Colombia has been officially at peace with the Revolutionary Armed Forces of Colombia, or FARC, since signing a 2016 peace deal with the group. In the last year, Colombia has taken significant steps to implement the Peace Accord, noted U.S. Ambassador Jeffrey DeLaurentis, Senior Advisor for Special Political Affairs at the United Nations. Sixteen seats for victims of the conflict have been established in Colombia’s House of Representatives. The Special Jurisdiction for Peace, or JEP, issued 34 indictments against FARC and Colombian military officials for war crimes and crimes against humanity. The JEP has also received information and acknowledgments by members of the FARC and military that they engaged in atrocities and abuses.
Five years into the accord, around 13,000 former FARC combatants remain committed to peace. Their commitment has been complemented by the government’s provision of economic and social benefits, as the majority of these ex-combatants are now able to access government and financial services: 99 percent are enrolled in Colombia’s health care system, 95 percent have bank accounts, and over 30 percent have enrolled in educational programs or vocational training.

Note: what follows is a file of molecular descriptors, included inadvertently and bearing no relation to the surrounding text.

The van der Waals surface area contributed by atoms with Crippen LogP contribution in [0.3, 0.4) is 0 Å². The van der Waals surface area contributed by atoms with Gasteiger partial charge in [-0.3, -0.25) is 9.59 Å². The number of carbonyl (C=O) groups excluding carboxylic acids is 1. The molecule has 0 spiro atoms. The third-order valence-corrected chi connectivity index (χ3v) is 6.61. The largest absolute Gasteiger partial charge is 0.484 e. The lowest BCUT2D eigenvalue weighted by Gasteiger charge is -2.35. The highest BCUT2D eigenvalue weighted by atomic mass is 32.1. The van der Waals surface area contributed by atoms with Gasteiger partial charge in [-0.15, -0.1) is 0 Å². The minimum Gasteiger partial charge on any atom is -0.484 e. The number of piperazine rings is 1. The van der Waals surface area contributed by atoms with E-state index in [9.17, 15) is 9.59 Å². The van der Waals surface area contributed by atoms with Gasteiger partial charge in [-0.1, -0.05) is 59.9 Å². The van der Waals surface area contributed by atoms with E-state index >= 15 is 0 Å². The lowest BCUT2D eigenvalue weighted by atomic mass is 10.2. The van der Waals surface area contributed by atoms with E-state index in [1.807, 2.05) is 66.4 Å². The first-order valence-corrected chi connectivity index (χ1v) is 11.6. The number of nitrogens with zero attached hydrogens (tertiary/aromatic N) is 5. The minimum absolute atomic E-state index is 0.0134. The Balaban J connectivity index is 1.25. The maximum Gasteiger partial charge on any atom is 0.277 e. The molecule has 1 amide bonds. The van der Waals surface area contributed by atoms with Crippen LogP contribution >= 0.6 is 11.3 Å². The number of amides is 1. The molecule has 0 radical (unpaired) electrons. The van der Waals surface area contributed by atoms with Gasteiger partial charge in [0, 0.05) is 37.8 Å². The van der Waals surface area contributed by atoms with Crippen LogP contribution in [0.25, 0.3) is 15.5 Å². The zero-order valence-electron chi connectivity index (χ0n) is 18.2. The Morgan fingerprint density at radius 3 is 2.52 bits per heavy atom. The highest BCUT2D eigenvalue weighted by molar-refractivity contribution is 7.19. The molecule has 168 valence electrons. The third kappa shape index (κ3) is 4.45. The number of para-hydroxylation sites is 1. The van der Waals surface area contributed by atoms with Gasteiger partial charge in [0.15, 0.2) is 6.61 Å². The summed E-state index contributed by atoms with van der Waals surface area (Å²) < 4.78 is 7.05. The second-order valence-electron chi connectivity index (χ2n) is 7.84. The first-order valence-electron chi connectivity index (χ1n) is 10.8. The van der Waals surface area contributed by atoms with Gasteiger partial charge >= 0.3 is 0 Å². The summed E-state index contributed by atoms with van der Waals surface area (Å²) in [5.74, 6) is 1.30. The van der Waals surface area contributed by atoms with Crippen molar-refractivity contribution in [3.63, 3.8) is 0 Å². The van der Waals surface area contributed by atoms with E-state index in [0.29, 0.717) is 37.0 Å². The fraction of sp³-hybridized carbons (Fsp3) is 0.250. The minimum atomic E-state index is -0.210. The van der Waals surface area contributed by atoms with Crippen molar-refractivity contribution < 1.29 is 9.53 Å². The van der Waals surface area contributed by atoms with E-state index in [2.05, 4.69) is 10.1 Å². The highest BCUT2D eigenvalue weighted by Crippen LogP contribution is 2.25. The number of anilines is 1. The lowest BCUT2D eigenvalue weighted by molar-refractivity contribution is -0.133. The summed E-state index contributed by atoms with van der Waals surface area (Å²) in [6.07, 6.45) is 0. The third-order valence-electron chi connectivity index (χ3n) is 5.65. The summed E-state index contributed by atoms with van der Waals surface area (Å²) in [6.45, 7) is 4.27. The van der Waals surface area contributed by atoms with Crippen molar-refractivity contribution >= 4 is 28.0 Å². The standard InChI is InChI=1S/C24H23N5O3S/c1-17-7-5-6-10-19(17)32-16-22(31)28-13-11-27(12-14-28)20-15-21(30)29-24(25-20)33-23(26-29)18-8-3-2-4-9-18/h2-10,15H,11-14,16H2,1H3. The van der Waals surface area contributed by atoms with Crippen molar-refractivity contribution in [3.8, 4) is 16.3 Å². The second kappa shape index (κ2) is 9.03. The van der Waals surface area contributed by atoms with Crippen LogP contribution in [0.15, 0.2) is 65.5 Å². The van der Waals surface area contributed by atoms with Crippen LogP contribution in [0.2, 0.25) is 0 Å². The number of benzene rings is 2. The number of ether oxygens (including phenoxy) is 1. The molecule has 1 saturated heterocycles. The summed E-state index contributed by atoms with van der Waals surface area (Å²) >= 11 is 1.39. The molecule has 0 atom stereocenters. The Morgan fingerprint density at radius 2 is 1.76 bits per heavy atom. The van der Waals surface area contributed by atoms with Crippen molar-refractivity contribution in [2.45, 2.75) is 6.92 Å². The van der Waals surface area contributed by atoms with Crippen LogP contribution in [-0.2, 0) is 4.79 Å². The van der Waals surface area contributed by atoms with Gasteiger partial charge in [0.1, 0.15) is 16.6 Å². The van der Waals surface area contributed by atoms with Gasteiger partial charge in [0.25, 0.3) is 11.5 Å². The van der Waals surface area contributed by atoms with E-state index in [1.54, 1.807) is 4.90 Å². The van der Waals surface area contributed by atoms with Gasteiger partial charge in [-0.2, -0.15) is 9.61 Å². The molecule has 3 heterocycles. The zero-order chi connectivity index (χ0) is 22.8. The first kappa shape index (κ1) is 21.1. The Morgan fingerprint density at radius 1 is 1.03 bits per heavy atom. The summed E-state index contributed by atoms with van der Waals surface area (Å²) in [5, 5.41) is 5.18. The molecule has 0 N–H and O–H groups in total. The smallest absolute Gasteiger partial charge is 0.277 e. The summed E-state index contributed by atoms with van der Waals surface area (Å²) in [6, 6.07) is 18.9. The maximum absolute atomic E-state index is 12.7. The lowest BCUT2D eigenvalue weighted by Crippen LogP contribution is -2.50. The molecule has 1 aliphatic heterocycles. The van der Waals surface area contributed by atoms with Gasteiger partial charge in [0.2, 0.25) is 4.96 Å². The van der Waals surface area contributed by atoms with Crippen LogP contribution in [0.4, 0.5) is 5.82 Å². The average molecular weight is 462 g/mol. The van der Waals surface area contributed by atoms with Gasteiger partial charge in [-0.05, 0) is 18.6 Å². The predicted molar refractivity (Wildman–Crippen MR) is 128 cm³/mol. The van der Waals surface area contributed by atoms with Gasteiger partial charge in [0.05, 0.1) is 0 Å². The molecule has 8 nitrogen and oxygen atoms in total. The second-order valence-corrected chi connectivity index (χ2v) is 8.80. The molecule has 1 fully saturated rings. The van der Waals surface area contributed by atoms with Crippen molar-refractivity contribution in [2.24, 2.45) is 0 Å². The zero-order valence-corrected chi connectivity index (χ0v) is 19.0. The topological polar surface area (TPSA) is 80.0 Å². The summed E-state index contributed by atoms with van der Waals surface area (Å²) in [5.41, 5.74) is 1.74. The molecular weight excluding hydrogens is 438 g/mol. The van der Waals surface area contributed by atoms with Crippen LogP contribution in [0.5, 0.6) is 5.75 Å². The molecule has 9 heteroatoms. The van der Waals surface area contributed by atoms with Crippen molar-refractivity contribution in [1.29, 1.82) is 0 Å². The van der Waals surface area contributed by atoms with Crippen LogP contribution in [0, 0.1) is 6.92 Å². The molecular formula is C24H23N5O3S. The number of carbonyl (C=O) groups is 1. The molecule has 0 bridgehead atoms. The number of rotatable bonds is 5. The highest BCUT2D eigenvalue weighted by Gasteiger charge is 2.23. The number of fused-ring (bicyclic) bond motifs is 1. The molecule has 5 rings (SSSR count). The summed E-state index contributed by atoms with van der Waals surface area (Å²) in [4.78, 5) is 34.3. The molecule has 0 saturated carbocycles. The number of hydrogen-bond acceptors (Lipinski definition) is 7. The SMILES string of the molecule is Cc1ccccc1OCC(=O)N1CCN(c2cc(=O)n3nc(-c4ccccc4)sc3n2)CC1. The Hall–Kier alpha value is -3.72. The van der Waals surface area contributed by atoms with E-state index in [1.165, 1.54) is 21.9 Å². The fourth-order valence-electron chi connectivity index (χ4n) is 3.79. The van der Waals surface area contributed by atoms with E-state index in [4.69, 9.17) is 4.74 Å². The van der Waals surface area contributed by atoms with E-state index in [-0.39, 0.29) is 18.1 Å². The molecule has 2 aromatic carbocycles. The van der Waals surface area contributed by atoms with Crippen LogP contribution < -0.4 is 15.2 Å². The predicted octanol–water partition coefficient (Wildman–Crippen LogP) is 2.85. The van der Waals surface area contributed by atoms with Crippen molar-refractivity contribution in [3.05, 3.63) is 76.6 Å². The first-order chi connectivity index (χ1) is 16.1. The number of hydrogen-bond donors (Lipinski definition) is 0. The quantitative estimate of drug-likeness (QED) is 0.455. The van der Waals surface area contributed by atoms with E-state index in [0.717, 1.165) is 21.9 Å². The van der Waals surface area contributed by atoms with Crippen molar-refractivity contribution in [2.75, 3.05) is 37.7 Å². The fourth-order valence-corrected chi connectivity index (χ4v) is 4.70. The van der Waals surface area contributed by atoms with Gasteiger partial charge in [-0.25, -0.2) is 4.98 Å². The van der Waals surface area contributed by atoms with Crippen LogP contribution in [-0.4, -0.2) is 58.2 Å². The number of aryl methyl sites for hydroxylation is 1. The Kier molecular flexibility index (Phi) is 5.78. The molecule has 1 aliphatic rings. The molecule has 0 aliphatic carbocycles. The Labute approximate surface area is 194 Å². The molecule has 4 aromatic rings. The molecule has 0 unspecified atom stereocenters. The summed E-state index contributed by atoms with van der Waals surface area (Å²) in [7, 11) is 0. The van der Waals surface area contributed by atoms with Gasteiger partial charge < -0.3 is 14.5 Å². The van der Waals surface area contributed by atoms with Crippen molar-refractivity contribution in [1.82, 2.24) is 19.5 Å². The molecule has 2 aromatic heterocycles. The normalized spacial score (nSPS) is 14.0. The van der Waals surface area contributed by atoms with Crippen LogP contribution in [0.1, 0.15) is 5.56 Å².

“We also note,” said Ambassador DeLaurentis, “that the Office of the Prosecutor at the International Criminal Court closed its preliminary examination into Colombia. As the ICC’s preliminary examination had been open since 2004, these actions by the Prosecutor demonstrate increased confidence in Colombia’s transitional justice institutions.”
On November 30, the United States announced the lifting of its terrorist designation of the FARC. “However, we remain vigilant against those who threaten Colombia’s peace and refuse to lay down their arms,” warned Ambassador DeLaurentis. “Accordingly, the United States has designated Segunda Marquetalia and FARC-EP, comprised heavily of FARC dissidents who have abandoned or rejected the peace process, as terrorist organizations.”
While Colombia has made progress to date, there remains room for improvement. Ethnic communities face a deteriorating security situation, with indigenous communities and Afro-Colombians being disproportionately victimized by the violence. Moreover, inadequate security and judicial protections have threatened land reform, voluntary coca substitution, and landmine clearing.
By working together, the government and people of Colombia can ensure the protection and promotion of human rights for Colombia’s most vulnerable groups. “It is vital that Colombia succeed in these efforts,” said Ambassador DeLaurentis, “and we know that with renewed effort, such success is possible.”